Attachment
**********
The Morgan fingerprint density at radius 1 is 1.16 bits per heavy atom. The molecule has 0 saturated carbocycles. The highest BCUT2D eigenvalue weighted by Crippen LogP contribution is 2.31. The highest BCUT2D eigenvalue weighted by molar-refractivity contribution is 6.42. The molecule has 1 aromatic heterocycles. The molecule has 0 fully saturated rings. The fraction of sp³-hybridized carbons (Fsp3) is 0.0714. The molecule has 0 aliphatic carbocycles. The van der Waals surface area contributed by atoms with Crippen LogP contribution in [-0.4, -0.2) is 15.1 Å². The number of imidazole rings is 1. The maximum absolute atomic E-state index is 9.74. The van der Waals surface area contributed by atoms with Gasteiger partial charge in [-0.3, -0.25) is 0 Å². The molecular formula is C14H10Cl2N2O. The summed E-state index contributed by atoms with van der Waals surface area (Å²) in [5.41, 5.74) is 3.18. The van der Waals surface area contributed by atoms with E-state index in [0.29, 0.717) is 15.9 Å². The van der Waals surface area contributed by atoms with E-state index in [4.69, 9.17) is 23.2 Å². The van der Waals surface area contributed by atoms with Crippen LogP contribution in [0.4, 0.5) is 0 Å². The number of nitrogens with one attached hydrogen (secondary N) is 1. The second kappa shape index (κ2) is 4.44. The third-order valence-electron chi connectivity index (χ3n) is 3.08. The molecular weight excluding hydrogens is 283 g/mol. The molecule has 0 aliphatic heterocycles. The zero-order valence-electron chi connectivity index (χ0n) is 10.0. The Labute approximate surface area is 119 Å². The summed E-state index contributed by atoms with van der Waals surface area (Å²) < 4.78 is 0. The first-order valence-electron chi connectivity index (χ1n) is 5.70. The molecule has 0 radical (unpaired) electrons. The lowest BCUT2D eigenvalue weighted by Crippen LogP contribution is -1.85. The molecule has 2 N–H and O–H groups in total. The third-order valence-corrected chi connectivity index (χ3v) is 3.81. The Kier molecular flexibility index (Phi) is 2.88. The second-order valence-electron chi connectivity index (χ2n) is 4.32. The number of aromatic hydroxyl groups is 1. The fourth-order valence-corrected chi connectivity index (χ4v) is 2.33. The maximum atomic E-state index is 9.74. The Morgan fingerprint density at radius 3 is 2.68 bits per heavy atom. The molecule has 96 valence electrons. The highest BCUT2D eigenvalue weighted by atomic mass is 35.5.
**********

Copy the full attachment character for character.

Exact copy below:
The Morgan fingerprint density at radius 1 is 1.16 bits per heavy atom. The molecule has 0 saturated carbocycles. The highest BCUT2D eigenvalue weighted by Crippen LogP contribution is 2.31. The highest BCUT2D eigenvalue weighted by molar-refractivity contribution is 6.42. The molecule has 1 aromatic heterocycles. The molecule has 0 fully saturated rings. The fraction of sp³-hybridized carbons (Fsp3) is 0.0714. The molecule has 0 aliphatic carbocycles. The van der Waals surface area contributed by atoms with Crippen LogP contribution in [-0.4, -0.2) is 15.1 Å². The number of imidazole rings is 1. The maximum absolute atomic E-state index is 9.74. The van der Waals surface area contributed by atoms with Gasteiger partial charge in [-0.3, -0.25) is 0 Å². The molecular formula is C14H10Cl2N2O. The summed E-state index contributed by atoms with van der Waals surface area (Å²) in [5.41, 5.74) is 3.18. The van der Waals surface area contributed by atoms with E-state index in [0.29, 0.717) is 15.9 Å². The van der Waals surface area contributed by atoms with E-state index in [4.69, 9.17) is 23.2 Å². The van der Waals surface area contributed by atoms with Crippen LogP contribution in [0.4, 0.5) is 0 Å². The number of nitrogens with one attached hydrogen (secondary N) is 1. The second kappa shape index (κ2) is 4.44. The third-order valence-electron chi connectivity index (χ3n) is 3.08. The molecular weight excluding hydrogens is 283 g/mol. The molecule has 0 aliphatic heterocycles. The zero-order valence-electron chi connectivity index (χ0n) is 10.0. The Labute approximate surface area is 119 Å². The summed E-state index contributed by atoms with van der Waals surface area (Å²) < 4.78 is 0. The first-order valence-electron chi connectivity index (χ1n) is 5.70. The molecule has 0 radical (unpaired) electrons. The lowest BCUT2D eigenvalue weighted by Crippen LogP contribution is -1.85. The molecule has 2 N–H and O–H groups in total. The third-order valence-corrected chi connectivity index (χ3v) is 3.81. The Kier molecular flexibility index (Phi) is 2.88. The second-order valence-electron chi connectivity index (χ2n) is 4.32. The number of aromatic hydroxyl groups is 1. The fourth-order valence-corrected chi connectivity index (χ4v) is 2.33. The maximum atomic E-state index is 9.74. The Morgan fingerprint density at radius 3 is 2.68 bits per heavy atom. The molecule has 96 valence electrons. The highest BCUT2D eigenvalue weighted by atomic mass is 35.5.